Residents of Whitewater, North Palm Springs and Desert Hot Springs are planning a protest march against the proposed windmills this coming Sunday evening at 6 p.m. at the corner of Thomas Avenue and Indian Avenue in North Palm Springs. "The locals who have everything to lose will be there," said Chuck Wolf, resident of the affected areas where Dillon Wind plans to construct windmills almost 400 feet tall. "And now they must march to protect the life savings they've shed sweat and tears to."
Among the rolling grassy slopes of the Montezuma Hills, statuesque wind turbines loom over wheat fields, cattle and sheep. The approximately 700 turbines, each with three blades atop 400-foot towers, whirl amid the Delta breezes. Thus, a couple thousand blades lumbering through circles of air 200 feet in diameter, are hard to miss. Especially on radar. That detail has Travis Air Force Base officials doing a double take at plans to expand the wind farm, which chews up the air east of the base. Air Force officials say a proposed plan to install more than 100 additonal turbines in the Montezuma Hills could cause problems with future aircraft-control radar at Travis. And they know this because the turbines already whirling away are causing problems.
A new federal proposal to help electricity flow more freely could help the energy-choked East Coast. But it could also infuriate landowners, who have traditionally gotten their way in fights against utilities in Delaware. U.S. Energy Secretary Samuel Bodman last week named Delaware as part of his proposed eastern National Interest Electric Transmission Corridor. It would run from New York to Virginia, and west to Ohio. A second corridor would run through California, Arizona and Nevada.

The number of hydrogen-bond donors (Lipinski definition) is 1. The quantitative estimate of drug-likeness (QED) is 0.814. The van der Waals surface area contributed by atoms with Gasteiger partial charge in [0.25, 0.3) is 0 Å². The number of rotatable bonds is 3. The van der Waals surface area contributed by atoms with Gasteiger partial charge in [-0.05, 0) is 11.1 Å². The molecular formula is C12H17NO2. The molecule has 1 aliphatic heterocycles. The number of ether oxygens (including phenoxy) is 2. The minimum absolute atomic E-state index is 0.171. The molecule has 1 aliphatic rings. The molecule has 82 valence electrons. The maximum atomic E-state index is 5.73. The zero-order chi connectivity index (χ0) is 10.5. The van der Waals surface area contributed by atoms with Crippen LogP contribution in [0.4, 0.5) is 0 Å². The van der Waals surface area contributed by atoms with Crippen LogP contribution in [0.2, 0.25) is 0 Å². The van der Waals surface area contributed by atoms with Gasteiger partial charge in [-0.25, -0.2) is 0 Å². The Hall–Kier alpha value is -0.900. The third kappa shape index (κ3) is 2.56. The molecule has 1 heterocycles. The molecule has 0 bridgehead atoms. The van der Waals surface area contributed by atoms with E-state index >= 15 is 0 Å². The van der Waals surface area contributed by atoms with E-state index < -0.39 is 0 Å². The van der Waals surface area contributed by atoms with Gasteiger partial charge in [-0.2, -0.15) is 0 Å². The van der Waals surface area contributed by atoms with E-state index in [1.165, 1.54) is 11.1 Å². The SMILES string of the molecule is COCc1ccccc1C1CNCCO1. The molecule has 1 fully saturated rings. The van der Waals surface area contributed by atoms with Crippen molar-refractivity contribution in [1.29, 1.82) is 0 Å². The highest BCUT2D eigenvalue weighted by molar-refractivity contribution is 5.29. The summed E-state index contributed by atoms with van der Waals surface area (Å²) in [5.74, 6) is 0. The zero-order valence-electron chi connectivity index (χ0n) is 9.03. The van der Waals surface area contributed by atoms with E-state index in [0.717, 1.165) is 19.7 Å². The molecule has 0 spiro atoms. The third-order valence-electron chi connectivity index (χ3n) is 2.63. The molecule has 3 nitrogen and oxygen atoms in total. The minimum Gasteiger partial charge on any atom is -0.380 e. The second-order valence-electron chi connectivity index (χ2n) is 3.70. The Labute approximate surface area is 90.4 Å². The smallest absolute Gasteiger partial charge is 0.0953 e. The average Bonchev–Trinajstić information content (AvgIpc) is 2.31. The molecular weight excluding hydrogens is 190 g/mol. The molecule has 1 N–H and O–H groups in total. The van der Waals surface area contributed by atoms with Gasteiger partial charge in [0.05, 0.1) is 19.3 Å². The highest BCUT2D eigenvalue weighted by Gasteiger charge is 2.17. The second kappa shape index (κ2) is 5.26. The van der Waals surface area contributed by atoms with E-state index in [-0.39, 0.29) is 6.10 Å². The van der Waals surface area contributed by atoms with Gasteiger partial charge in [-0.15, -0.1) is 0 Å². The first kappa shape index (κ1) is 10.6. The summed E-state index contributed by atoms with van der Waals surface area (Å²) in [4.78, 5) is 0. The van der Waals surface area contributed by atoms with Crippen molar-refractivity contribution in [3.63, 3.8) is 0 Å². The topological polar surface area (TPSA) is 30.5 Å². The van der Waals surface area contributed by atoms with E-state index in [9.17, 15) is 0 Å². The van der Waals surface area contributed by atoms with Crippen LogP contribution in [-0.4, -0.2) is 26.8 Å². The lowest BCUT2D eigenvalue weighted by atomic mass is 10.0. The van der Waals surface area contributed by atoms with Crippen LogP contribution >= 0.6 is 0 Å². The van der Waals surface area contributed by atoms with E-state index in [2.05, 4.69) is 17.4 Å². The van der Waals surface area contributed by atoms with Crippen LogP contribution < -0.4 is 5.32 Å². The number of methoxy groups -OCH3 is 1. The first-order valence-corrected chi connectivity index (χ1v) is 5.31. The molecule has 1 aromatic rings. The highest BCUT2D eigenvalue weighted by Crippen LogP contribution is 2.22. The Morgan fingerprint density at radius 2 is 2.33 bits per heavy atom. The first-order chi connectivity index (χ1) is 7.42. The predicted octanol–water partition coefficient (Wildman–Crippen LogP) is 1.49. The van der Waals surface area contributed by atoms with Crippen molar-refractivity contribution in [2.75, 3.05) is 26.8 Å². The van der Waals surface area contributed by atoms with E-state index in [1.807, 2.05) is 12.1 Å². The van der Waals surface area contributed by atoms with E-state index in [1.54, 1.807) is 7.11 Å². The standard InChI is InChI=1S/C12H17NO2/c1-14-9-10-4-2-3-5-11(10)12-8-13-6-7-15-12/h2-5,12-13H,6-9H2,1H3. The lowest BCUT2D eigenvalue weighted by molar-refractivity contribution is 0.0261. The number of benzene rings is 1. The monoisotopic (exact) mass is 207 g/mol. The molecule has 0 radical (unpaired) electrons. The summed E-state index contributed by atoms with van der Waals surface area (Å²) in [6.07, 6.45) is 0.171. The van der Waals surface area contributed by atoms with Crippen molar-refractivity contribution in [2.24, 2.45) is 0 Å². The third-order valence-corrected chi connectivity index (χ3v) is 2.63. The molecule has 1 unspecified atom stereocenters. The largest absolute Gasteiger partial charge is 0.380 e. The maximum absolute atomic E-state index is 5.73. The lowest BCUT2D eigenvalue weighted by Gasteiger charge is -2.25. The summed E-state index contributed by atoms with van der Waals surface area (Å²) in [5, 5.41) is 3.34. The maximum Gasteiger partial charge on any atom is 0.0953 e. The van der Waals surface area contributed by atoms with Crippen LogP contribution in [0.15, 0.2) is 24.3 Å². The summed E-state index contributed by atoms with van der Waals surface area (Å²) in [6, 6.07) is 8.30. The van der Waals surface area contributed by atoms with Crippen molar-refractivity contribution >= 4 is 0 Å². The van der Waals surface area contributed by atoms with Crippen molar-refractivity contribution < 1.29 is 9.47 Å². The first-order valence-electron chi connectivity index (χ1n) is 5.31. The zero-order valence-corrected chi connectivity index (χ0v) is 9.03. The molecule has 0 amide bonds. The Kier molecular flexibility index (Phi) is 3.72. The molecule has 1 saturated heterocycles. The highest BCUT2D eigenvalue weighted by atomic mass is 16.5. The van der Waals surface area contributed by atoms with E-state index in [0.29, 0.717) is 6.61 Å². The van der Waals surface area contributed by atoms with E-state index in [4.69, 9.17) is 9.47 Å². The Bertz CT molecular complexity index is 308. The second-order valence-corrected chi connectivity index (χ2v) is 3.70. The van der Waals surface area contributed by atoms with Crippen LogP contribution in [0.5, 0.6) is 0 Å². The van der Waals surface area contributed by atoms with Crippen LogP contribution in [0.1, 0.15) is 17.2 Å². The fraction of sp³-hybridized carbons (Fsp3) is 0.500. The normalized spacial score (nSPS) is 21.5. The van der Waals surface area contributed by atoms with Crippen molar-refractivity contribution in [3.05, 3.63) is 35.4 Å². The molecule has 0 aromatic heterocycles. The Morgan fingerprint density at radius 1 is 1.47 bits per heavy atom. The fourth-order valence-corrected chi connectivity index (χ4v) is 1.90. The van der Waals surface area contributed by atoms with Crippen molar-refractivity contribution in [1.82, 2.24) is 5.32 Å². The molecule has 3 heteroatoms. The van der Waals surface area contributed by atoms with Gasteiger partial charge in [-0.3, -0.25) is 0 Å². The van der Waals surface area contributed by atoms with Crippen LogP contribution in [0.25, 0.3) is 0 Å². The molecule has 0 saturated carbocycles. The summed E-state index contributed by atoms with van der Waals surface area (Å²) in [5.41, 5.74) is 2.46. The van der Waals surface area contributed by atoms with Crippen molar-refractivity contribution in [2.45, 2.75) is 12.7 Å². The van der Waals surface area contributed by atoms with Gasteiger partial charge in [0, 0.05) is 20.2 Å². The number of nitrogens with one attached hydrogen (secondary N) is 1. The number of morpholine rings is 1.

California and the city of Los Angeles have set an ambitious goal for ‘greener' power: obtain 20 percent of their energy from renewable sources by 2010. But to do that difficult decisions need to be made. Wind, solar, and geothermal electric power produced in the rural reaches of the state must be somehow be transported to faraway cities - meaning some transmission lines must cut through national forests, wildlife refuges, and other treasured land areas. Solar panels require the expanse and cloudless climes of desert areas, wind requires the funneling effect of mountain passes, and geothermal power is derived from hot or steamed water underground. But how does the city get the energy to where it's needed without spoiling the pristine environments that it's trying to preserve?
A plan to install more than 100 additional wind turbines in the Montezuma Hills has been shelved for at least six months, and possibly longer. The proposed location of the turbines, which are similar to some 700 currently operating in the hills, is one which would pose problems to the aircraft control radar used by Travis Air Force Base.
The Riverside County Planning Commission largely ignored arguments from Desert Hot Springs officials Wednesday who asked that the county stop a 45-turbine windmill project just south of the city. "I have a difficult time dealing with the opposition of the city of Desert Hot Springs when they have (planned for windmills in that area in) a general plan," planning commissioner John Porras said. "It's inconsistent." The City Council had passed a resolution and written a letter to the county in opposition to the project. The city, which hopes to annex the land, believes that if windmills are built there, the land will be useless for future development and property taxes.
PASADENA - The City Council has authorized an agreement with a wind power-generating facility to be constructed in Utah, furthering its stated goal to be more environmentally conscious. The Milford Wind Corridor Phase I is a 200-megawatt generating facility to be constructed in Millard County, Utah. The corridor is just 60 miles from the coal-fired Intermountain Power Project in Delta, Utah, which the council decided not to extend contracts with in December 2006.